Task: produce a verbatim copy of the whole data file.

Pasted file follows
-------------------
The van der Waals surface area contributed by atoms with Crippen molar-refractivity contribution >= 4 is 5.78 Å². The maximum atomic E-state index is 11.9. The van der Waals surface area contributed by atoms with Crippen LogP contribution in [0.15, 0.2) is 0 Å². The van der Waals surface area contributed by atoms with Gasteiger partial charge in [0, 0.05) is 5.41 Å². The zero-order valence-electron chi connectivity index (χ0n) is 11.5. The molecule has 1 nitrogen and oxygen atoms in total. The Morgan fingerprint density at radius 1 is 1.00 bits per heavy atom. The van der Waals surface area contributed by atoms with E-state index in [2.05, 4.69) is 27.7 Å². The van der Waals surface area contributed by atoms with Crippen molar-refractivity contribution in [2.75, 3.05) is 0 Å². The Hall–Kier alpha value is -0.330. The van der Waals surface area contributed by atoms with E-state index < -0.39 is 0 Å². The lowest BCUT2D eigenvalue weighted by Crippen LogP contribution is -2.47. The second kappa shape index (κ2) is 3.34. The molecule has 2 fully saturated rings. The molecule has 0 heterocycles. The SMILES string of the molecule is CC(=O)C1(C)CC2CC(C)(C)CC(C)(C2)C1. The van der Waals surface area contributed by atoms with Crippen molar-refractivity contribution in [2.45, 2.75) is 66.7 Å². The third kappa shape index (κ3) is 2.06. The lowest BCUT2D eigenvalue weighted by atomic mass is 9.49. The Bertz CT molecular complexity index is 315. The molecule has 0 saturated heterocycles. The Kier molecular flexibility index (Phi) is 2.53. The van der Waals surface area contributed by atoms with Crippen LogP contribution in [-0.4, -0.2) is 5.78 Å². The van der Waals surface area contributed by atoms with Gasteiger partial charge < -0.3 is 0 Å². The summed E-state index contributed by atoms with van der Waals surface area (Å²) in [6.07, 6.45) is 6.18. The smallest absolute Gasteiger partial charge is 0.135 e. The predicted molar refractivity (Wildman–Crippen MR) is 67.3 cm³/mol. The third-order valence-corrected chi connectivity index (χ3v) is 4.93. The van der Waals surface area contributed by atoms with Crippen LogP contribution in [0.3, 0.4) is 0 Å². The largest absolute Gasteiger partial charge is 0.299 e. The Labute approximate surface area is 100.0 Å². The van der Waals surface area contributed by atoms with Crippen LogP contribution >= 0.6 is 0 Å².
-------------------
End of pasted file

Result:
The van der Waals surface area contributed by atoms with Crippen molar-refractivity contribution >= 4 is 5.78 Å². The maximum atomic E-state index is 11.9. The van der Waals surface area contributed by atoms with Crippen LogP contribution in [0.15, 0.2) is 0 Å². The van der Waals surface area contributed by atoms with Gasteiger partial charge in [0, 0.05) is 5.41 Å². The zero-order valence-electron chi connectivity index (χ0n) is 11.5. The molecule has 1 nitrogen and oxygen atoms in total. The Morgan fingerprint density at radius 1 is 1.00 bits per heavy atom. The van der Waals surface area contributed by atoms with E-state index in [2.05, 4.69) is 27.7 Å². The van der Waals surface area contributed by atoms with Crippen molar-refractivity contribution in [2.75, 3.05) is 0 Å². The Hall–Kier alpha value is -0.330. The van der Waals surface area contributed by atoms with E-state index < -0.39 is 0 Å². The lowest BCUT2D eigenvalue weighted by Crippen LogP contribution is -2.47. The second kappa shape index (κ2) is 3.34. The molecule has 2 fully saturated rings. The molecule has 0 heterocycles. The SMILES string of the molecule is CC(=O)C1(C)CC2CC(C)(C)CC(C)(C2)C1. The van der Waals surface area contributed by atoms with Crippen molar-refractivity contribution in [2.45, 2.75) is 66.7 Å². The third kappa shape index (κ3) is 2.06. The lowest BCUT2D eigenvalue weighted by atomic mass is 9.49. The Bertz CT molecular complexity index is 315. The molecule has 0 saturated heterocycles. The Kier molecular flexibility index (Phi) is 2.53. The van der Waals surface area contributed by atoms with Crippen LogP contribution in [-0.4, -0.2) is 5.78 Å². The van der Waals surface area contributed by atoms with Gasteiger partial charge < -0.3 is 0 Å². The summed E-state index contributed by atoms with van der Waals surface area (Å²) in [6.07, 6.45) is 6.18. The smallest absolute Gasteiger partial charge is 0.135 e. The predicted molar refractivity (Wildman–Crippen MR) is 67.3 cm³/mol. The third-order valence-corrected chi connectivity index (χ3v) is 4.93. The van der Waals surface area contributed by atoms with Crippen LogP contribution in [0.3, 0.4) is 0 Å². The largest absolute Gasteiger partial charge is 0.299 e. The Labute approximate surface area is 100.0 Å². The van der Waals surface area contributed by atoms with Crippen LogP contribution >= 0.6 is 0 Å².